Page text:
Since 1978, BalletMet has brought incredible dance to theaters in Central Ohio and beyond and their commitment to bringing dance to the Columbus community, especially in underserved areas, is unparalleled.

Art of War Photo by Jen Zmuda

From in-school programs to theater field trips, scholarships and free performances, the company is dedicated to making dance accessible to all. More than 10,000 children attend the company’s Morning at the Ballet field trip performances each year. And thanks to a grant from PNC Arts Alive, BalletMet’s second company, BalletMet 2, has performed at free events at the King Arts Complex, Franklin Park Conservatory and more, throughout the 2018-19 season.

BROUGHT TO YOU BY

In addition to the free performance at the Arts Festival BalletMet will perform at Dance on Dakota on Friday, May 10, from 5 to 8 p.m. in Franklinton. This performance is also free.

Dance on Dakota, co-hosted by Franklinton Arts District, is part of a weekend-long block party in Franklinton and features free food and drink and a collaborative performance with TRANSIT ARTS. The event will take place at Dakota Ave. and Town St.

Dancers Grace Anne Powers and William Newton Photo by Jen Zmuda

BalletMet’s Columbus Arts Festival performance will include a mixed repertoire of shorter pieces from its past productions and will be preceded by music from DJ Donnie M. of Damn Girl.

And if these performances capture your interest, the company recently announced its 2019-20 season, which includes ALICE, based on the later stories of Alice’s Adventures in Wonderland author Lewis Carroll, Twisted 3, a collaboration with the Columbus Symphony and Opera Columbus, and, of course, The Nutcracker.

More info at www.balletmet.org. For all your Arts Festival details visit www.colubmusartsfestival.org

Continue Reading

Arts & Culture

Arts Fest Preview: You wood hate to miss local crafter

614now

Published

on

SPONSORED

Woodworker and Art Makes Columbus featured artist Devon Palmer has been working with his hands since his upbringing in northeast Indiana. His mother a wood carver and his father a carpenter and cabinet maker, Palmer took a more mechanical route by obtaining his pilot’s license and attending Purdue University to pursue a career as an airplane mechanic.

But as his career transitioned from maintenance to the tech field, he yearned to work with his hands again. Originally he considered pottery, before a class he planned to attend got canceled. But a trip home the weekend before Thanksgiving led to his father introducing him to woodturning.

That was more than 15 years ago. And though he is largely self-taught, Palmer also credits local woodturners from the Central Ohio Woodturners (a chapter of the American Association of Woodturners) for taking him under their wing. In 2005, he opened his first studio just north of Downtown, and in 2007 he began teaching woodturning at Woodcraft Columbus.

BROUGHT TO YOU BY

Today, Palmer does a bit of mentoring of his own. He teaches classes in blade and bowl turning, resin cast pen turning and more advanced projects like hollow vessel turning in his studio at the Idea Foundry. He is also adding a series of LGBTQ date night pen turning classes to his growing schedule of classes, shows and demonstrations.

Palmer says his work represents “family and connectedness” with work ranging from salad bowls and laser engraved pens to funerary urns and ornaments. The details in his hand-crafted tableware and home goods manage to invoke a warm sense of community, fellowship, and hospitality.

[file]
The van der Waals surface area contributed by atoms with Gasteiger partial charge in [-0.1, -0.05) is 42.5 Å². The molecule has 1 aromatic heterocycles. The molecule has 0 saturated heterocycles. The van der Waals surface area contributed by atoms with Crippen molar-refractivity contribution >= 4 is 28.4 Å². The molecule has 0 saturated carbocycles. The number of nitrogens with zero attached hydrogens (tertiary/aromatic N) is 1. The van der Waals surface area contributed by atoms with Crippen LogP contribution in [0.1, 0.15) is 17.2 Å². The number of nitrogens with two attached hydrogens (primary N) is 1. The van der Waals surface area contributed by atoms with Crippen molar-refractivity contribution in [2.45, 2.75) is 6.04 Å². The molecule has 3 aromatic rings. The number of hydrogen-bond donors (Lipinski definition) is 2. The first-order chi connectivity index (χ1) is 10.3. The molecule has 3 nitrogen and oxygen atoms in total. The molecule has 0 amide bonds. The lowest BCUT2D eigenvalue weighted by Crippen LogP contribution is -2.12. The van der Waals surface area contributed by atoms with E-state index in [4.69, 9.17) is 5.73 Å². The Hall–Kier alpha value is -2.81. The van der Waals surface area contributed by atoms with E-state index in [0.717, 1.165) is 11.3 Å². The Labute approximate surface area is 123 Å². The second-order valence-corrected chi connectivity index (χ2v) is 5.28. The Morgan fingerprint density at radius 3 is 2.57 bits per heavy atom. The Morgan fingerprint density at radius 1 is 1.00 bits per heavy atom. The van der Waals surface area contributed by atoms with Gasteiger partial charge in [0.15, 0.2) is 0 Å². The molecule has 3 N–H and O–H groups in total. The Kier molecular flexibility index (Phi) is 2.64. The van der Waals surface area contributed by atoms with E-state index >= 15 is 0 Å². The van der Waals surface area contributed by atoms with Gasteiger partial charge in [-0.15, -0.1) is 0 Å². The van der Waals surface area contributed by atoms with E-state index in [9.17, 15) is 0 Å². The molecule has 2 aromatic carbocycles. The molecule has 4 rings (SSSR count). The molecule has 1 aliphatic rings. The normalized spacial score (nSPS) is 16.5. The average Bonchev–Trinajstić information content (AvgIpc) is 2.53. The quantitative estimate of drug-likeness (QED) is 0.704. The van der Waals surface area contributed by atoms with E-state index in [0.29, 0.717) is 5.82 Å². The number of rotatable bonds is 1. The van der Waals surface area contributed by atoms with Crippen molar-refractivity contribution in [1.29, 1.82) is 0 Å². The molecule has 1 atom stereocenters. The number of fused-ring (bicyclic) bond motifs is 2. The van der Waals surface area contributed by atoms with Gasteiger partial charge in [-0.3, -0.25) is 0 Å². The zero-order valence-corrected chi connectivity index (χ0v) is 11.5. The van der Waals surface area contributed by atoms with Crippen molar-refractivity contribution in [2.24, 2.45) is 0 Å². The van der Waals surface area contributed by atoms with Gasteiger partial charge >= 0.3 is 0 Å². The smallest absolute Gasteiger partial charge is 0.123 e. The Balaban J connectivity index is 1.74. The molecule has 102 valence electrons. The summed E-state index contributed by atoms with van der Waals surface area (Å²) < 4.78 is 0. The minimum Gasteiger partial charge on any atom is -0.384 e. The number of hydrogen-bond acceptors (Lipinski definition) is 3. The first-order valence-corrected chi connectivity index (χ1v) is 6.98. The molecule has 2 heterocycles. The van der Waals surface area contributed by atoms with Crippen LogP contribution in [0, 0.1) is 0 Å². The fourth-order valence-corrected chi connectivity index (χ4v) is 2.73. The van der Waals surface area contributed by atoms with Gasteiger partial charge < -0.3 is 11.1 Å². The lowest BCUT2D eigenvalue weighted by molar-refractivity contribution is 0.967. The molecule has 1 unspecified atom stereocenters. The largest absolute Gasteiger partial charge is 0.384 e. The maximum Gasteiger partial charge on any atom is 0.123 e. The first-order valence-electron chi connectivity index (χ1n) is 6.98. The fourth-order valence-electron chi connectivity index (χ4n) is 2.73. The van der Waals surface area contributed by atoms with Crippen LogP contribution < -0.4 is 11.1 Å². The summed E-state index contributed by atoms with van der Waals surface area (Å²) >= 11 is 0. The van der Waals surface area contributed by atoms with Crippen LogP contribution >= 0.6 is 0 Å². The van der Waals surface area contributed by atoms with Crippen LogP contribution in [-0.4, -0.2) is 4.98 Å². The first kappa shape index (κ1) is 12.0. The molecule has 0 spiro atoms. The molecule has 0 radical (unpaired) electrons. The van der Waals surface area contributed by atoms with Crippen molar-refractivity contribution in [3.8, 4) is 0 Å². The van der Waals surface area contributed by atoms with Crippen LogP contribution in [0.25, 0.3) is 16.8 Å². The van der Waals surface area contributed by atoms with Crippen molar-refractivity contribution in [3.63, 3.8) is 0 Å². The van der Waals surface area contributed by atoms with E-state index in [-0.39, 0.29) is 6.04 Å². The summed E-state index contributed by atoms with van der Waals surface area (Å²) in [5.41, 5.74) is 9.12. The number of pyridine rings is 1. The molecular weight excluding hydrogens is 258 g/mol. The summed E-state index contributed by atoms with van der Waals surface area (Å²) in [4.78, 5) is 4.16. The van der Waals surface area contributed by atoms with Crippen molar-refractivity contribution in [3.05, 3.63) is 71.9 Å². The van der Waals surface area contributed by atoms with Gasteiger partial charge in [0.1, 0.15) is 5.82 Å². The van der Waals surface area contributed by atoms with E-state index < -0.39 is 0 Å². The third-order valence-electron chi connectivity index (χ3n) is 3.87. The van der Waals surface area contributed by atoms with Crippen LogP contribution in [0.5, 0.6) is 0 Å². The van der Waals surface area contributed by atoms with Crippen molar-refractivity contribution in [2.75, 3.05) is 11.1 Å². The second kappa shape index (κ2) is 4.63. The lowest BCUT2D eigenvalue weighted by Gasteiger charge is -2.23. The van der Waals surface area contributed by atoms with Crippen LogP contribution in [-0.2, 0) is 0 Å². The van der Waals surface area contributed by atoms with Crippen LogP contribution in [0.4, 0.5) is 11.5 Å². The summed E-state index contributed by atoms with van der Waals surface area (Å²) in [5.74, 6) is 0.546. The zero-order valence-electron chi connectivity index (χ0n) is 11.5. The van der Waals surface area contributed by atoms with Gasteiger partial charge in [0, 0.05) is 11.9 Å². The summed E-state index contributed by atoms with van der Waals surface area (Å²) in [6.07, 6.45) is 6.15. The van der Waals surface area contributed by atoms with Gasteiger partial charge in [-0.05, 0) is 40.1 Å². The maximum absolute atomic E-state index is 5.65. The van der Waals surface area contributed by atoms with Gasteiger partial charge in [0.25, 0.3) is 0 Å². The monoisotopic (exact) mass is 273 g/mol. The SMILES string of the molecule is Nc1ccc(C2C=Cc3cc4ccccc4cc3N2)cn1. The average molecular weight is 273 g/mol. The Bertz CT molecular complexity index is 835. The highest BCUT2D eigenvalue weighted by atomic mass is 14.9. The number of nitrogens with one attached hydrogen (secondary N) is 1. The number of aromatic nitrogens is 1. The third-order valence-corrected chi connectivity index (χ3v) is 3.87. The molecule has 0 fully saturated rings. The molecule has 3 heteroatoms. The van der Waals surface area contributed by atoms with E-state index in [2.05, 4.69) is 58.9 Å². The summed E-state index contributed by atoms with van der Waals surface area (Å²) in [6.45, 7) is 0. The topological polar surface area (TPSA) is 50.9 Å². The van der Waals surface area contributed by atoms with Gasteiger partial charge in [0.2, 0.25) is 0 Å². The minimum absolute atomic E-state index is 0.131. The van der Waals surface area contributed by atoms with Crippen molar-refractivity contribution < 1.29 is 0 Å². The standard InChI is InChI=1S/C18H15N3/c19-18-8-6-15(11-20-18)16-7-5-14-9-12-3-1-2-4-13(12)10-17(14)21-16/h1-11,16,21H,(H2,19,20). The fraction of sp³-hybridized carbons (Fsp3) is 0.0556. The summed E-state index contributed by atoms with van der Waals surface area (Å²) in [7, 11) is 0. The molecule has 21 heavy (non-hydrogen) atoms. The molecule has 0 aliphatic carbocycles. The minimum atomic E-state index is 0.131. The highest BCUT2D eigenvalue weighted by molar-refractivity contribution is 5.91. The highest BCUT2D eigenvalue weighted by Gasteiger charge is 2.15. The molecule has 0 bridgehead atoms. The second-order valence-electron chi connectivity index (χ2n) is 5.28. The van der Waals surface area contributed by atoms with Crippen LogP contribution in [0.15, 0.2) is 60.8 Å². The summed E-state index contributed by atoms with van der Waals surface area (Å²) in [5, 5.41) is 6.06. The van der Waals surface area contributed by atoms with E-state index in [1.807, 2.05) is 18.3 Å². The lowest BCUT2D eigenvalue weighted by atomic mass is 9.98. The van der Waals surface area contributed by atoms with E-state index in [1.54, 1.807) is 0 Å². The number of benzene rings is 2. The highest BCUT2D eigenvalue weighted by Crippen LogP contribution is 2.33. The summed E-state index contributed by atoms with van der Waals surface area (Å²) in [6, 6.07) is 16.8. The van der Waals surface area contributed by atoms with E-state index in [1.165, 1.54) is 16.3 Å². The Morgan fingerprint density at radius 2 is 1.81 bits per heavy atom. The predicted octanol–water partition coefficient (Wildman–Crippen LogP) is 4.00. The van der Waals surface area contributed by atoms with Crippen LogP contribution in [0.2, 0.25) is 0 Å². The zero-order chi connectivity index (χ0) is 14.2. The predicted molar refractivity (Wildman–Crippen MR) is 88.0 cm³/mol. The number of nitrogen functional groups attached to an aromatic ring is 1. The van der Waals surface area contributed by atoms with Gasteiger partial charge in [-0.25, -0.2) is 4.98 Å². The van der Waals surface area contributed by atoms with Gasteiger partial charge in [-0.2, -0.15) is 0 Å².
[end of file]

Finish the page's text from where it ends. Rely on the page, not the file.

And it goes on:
Devon Palmer works in internet technology and is also a pianist and ordained minister.

Make your own wood turned pen with Devon Palmer at the Columbus Arts Festival, June 7-9, at the Big Local Art Village located at the Festival’s Franklinton entrance. Learn more about Devon at www.columbusmakesart.com/stories/devon-palmer and get all your Arts Festival details at www.columbusartsfestival.org

Continue Reading

Arts & Culture

Arts Festival Preview: Dr. E uses voice to overcome adversity

614now

Published

on

SPONSORED POST

Dr. E, singer-songwriter and author Cleveland-born singer-songwriter Dr. Elaine Richardson — known by her stage name Dr. E — has used her voice to detail the incredible circumstances she encountered while overcoming great adversity. Born to a musician father and Jamaican immigrant mother, Dr. E begun tapping into her talent while singing in church, her school’s choir, and in girl groups.

Dr. E continued to sing despite the difficult path she faced. As a teen, she became a sex trafficking victim and fell into addiction. In her recovery, she pursued higher education at Cleveland State University and Michigan State University. During this time Dr. E also began performing as the frontwoman for a number of cover bands and placing her original music on various TV shows. She recorded her first album, “Elevated,” in 2010.

Dr. E’s introspective song lyrics reflect the often difficult process of healing while defending those who share her experiences or face exploitation and discrimination in other ways.

BROUGHT TO YOU BY

On her sophomore album, 2017’s “Songs for the Struggle,” she gives a soulful retelling of her journey from sex trafficking survivor to university professor, Ph.D., author and advocate. Blending elements of soul, rock, funk, rhythm and blues, and jazz, Dr. E sings with an astonishing amount of hope and positivity; Though the album details the trauma and exploitation experienced by Dr. E during her teen years, her power message ultimately expresses affirmations of self-love and acceptance employed with an equally powerful and joyous voice.

Dr. E is currently a professor of literacy studies in the College of Education at The Ohio State University. She has written a number of books on African American literature as well as a memoir, “PHD to Ph.D.: How Education Saved My Life.”

See Dr. E. perform at the Columbus Arts Festival, Saturday, June 8 from 12:30 to 1:30 p.m. on the Big Local Stage on Rich St.

For hours, artist listing and all Festival information go to www.columbusartsfestival.org

Continue Reading
X